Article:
Natural And Unscripted
Ascher maintained that his client’s video was particularly effective in that it appeared natural and unscripted.“Sometimes you create these videos and they’re not that good,” he said. “Sometimes they’re perfect. But they should not be created according to a script. I didn’t go up there and give these people lines — sometimes you’re running the videotape and things just occur which turn out to be perfect.”Barretto agreed.“The way I keep it real is not to prepare in a question-and-answer format as I might for trial,” he said. “I simply prepare the participants by informing them of general areas into which I’ll inquire.”A successful taping session will elicit an emotion that is “palpable,” Barretto added. “If you’ve adequately tapped the emotion that is there at some level, you come out of there exhausted.”Ascher pointed out that a video is largely useless if not warranted by the injuries themselves.“If the client has made a full recovery, there’s no point in using it,” he said.That’s because the use of videos in less-serious cases may give the appearance of overreaching, said Sheff.“There had better be something on it that makes people think to themselves, ‘That’s a horrible way to have to live,’” he asserted. “The test should be whether it’s uncomfortable or shocking to see.”Michael K. Gillis of Newton Centre, who has tried a number of tire rim cases, said that a video’s value can also be analyzed from an economic standpoint.“‘Day in the life’ videos are pretty common in catastrophic cases,” he said. “But the settlement value may not warrant the added expenditure in other cases.”
Getting It In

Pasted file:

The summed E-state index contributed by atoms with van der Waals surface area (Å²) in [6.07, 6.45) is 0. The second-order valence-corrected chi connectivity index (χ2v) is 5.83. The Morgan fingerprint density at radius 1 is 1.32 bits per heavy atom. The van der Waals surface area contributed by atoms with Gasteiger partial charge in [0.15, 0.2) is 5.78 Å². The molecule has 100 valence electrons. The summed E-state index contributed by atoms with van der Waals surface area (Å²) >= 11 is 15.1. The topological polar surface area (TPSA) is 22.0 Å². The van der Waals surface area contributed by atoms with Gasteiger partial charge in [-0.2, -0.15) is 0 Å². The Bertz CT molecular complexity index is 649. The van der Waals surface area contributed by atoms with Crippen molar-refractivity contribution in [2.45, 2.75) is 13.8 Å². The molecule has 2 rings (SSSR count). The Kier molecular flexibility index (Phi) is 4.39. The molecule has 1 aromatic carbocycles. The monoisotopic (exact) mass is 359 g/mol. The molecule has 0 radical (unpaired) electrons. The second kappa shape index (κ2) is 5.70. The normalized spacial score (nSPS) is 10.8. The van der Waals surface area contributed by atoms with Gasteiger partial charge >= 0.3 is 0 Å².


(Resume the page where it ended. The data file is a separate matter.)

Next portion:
When making “day in the life” videos, practitioners suggest doing so with an eye toward admissibility at trial.“‘Day in the life’ films have been approved by the appellate courts at both the state and federal level,” said Barretto. “But that does not mean the rules of evidence don’t apply.”Barretto said he deals with evidentiary issues by preparing two separate versions of the video.“We make one for the principal players in settlement negotiations to show what we intend to bring to the attention of the jury at some point,” he said. “I don’t have to worry about inadmissibility here because I’m just trying to convey anguish to giant insurance companies whose staff sees these cases on paper every day.”In the second version — which is designed to be introduced as evidence at trial — “I have to be very circumspect because it is for the court,” Barretto said.An additional option, said Sheff, is to show the video to the other side ahead of time.“You ask them to review it and make objections, and see if they can be worked out,” Sheff pointed out. “For those that cannot, you ask the judge to review the tape and make rulings ahead of time. That way you’re not eliminating beforehand any of the strong stuff that might still be admissible.”Ascher, however, said he believed that his client’s video would have been admissible all along.“I think it accurately depicted his condition at that point in time — a point at which doctors said his condition was as improved as it’s ever going to be,” he stated.